Breast milk is a natural nutritious food from God, which every woman has after giving birth. It has all the goodness a child needs to grow up healthy and strong and it is free. Mothers can save the cost of buying and feeding their babies with imported baby foods which do not have the nutritional, health and development benefits when compared to Breast milk. Also known as the “first marklate” because of the anti bodies it carries to protect the child from diseases.
You can keep your baby healthy and strong with breast milk. Act now!
Health professionals believe that if you want your infant to survive, grow and develop properly they require the right nutrients and breast milk has been proven to have all the nutrients and goodness your child needs. Lanre Olagunju, a hydrologist turned freelance journalist says;
Breast milk is rich in nutrients and anti-bodies and contains the right quantities of fat, sugar, water and protein. These nutrients are major prerequisites to the health and survival of the baby.
In Sierra Leone, less than half (45%) of newborn babies are fed within the first hour of life and only a third (32%) are fed with only breast milk up to six months of age (MICS 2010). This is very low even when compared with other low-income countries, such as Malawi, where almost all babies (95%) are fed within the first hour after birth and two thirds of them are fed with breast milk only up to the age of 6 months (DHS 2010).
Increasing breastfeeding rates
To increase breastfeeding rates in Sierra Leone, the government with support from the civil society platform is advocating for a Code for Breast milk Substitutes (CBMS) in line with other countries that signed up to global commitments for nutrition. This code will prohibit companies from promoting breast milk substitutes as the best food for babies when evidence shows that breast milk is best. It is readily available and safe.
Ideal food for healthy growth
The World Health Organisation (WHO) describes breastfeeding as an unequalled way of providing ideal food for the healthy growth and development of infants; it is also an integral part of the reproductive process with positive health benefits for mothers.
Report has shown from WHO lens that, on a population basis, exclusive breastfeeding for 6 months is the optimal way of feeding infants. Thereafter, infants should receive complementary foods with continued breastfeeding up to 2 years of age or beyond.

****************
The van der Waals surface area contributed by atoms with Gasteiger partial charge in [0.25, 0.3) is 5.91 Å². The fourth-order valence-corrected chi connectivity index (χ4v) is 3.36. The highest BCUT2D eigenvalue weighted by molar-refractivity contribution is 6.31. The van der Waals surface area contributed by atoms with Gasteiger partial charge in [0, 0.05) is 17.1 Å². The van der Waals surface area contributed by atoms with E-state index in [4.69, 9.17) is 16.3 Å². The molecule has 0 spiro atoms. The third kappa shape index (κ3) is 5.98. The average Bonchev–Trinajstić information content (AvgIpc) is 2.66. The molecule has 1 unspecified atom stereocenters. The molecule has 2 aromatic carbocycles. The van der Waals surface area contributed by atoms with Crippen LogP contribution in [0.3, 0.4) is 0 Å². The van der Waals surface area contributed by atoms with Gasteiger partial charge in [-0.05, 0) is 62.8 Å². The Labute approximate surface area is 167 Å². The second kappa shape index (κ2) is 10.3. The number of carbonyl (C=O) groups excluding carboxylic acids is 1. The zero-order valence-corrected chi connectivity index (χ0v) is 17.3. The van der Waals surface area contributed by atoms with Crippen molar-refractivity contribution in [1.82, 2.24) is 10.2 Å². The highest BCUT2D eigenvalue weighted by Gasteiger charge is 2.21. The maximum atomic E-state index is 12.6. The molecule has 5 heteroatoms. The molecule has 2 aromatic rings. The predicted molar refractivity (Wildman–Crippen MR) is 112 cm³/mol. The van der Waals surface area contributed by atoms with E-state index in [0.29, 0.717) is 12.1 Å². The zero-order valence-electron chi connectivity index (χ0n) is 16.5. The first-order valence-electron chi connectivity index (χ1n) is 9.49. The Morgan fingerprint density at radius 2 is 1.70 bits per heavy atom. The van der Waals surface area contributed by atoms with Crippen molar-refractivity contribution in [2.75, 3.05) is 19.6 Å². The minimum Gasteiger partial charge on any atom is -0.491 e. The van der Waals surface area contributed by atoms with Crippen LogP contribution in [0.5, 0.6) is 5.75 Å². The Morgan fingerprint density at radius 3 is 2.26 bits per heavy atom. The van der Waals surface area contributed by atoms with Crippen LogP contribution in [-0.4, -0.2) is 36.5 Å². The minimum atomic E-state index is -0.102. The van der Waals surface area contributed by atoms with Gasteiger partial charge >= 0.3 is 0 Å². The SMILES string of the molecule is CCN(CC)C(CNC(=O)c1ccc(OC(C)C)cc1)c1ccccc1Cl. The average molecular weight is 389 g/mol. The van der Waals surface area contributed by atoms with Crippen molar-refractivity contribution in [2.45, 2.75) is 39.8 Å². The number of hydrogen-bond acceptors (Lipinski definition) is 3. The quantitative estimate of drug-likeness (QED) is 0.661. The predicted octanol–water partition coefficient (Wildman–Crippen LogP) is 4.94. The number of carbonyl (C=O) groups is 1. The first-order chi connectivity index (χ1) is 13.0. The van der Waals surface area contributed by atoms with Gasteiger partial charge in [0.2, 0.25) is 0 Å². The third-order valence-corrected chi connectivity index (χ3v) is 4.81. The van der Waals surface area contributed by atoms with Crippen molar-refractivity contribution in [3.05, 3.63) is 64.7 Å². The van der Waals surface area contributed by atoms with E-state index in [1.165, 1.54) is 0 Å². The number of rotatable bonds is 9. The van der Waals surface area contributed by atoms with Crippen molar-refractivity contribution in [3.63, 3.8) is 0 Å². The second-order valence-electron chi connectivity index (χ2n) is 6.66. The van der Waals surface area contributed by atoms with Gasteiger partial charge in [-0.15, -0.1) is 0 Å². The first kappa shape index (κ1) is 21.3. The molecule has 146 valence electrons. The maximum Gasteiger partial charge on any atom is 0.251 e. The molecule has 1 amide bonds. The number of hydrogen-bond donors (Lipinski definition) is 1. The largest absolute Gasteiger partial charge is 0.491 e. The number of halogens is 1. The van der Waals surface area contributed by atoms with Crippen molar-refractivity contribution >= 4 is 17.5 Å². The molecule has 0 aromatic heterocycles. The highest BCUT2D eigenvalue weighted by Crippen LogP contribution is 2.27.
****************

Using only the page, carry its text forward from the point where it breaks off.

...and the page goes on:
Key recommendations by WHO and UNICEF for better health and development outcomes for mother and child include the following:
- Initiation of breastfeeding within the first hour of life
- Exclusive breastfeeding – that is the infant only receives breast milk without any additional food or drink, not even water –from 0 to 6 months.
- Breastfeeding on demand – that is as often as the child wants, day and night.
- No use of bottles, teats or pacifiers
When a child is exclusively breast fed, their immune system is strengthened. In fact, reports indicate that babies who are not breast fed for the first six months of life are 15 times more likely to die from Pneumonia compared to newborns that are breast fed exclusively for six months after birth.
WHO facts & figures
WHO estimates that around 220,000 children could be saved every year with exclusive breastfeeding. It recommends that colostrum, the yellowish sticky breast milk that is produced at the end of pregnancy as the ideal food for newborns; to be given within the first hour of birth, a process referred to as early initiation. Infants breast-fed within the first hour of birth are three times more likely to survive than those who have their first breast milk after a day.
As Sierra Leone will join rest of the world to observe World Breastfeeding Week 1st-7th August, FOCUS 1000 and Scaling Up Nutrition and Immunization Civil Society Platform (SUNI-CSP) call on Mothers and Fathers to keep babies safe and healthy through exclusive breastfeeding from zero to six months and for mothers to continue breast feeding up top two years to compliment other foods after six months.